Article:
Almost all of the 323,000 foreign workers staying in dormitories would have been tested for Covid-19 by today, and about 90 per cent of them can go back to work by the end of this month.
This means that many construction activities and projects should be able to resume soon, said Education Minister Lawrence Wong yesterday.
But with a number of workers still in isolation facilities, the daily number of Covid-19 cases will fluctuate in the next two weeks as they are tested.
Mr Wong, who co-chairs the pandemic task force, said the authorities are trying to speed up the process to let workers cleared of Covid-19 return to work quickly.
"We are not only clearing the workers in the dormitories and making sure that they are safe, but we also want them to get back to work as soon as possible," said Mr Wong who, until a recent Cabinet reshuffle, was the Minister for National Development.
"We do expect the vast majority to be able to do so by the end of this month," he added.
He urged employers and contractors to do their part before the workers return by starting preparations to implement the necessary safety measures as soon as possible.
Among other things, employers have to provide dedicated transport between worksites and places of accommodation, with worksites deploying systems such as TraceTogether and SafeEntry to ensure tracking and compliance.
In addition, the housing arrangements are likely to be different.
The task force wants workers from the same employers to be housed together for better management, instead of being dispersed in different blocks.
Mr Wong said the authorities will work with employers and contractors to ensure construction and other high-risk activities will be done in a safe manner.
He also said all workers living in dormitories will undergo Covid-19 tests every 14 days.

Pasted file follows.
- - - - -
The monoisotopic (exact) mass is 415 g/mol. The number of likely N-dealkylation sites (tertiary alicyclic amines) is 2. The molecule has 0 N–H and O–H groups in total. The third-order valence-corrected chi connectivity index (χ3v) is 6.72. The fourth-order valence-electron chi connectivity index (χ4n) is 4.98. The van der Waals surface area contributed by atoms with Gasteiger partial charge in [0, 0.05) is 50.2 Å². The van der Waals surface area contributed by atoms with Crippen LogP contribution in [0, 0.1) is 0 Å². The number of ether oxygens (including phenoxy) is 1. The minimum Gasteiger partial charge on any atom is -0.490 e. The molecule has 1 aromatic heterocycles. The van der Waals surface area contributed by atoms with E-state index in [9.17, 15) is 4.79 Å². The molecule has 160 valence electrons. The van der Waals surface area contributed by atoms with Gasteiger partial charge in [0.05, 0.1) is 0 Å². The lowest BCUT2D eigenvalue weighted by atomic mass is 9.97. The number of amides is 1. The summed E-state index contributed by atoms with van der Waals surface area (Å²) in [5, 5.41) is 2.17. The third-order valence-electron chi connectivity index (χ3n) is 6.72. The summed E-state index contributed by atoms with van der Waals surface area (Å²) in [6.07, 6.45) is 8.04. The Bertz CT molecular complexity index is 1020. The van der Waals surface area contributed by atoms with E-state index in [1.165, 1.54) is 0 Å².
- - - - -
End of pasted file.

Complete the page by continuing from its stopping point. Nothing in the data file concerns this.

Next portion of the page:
"If through routine testing we pick up one case, the intention is to go in very quickly, isolate the workers perhaps within the room or the entire floor even, so that you can pull out the workers who are at risk," he added.
This would help prevent the need for a lockdown of an entire affected block or even dormitory, he said.
Other methods to complement regular testing include monitoring of wastewater for the virus.
"With all these new measures, we hope we can pre-empt, we can identify early, and we can allow construction work, in particular, to resume safely without the risk of large clusters forming," Mr Wong added.
On the final batch of workers in isolation who are waiting to be tested for Covid-19, he had said last month that 28,000 workers will still be isolated in standalone blocks in dormitories that serve as quarantine facilities.
Yesterday, the task force said there is a chance of a high rate of infections among this final batch of workers, which could lead to a surge in Covid-19 cases.
The Ministry of Health's director of medical services Kenneth Mak said the task force is working with the Manpower Ministry on how to continue supporting the workers, even after the outbreak in dormitories is brought under control.
One way he cited is through telemedicine. "We will be looking towards establishing more long-term medical facilities dedicated to supporting the health of migrant workers," he added.
"These may include a combination of medical posts or medical centres either on site or close to the dormitories."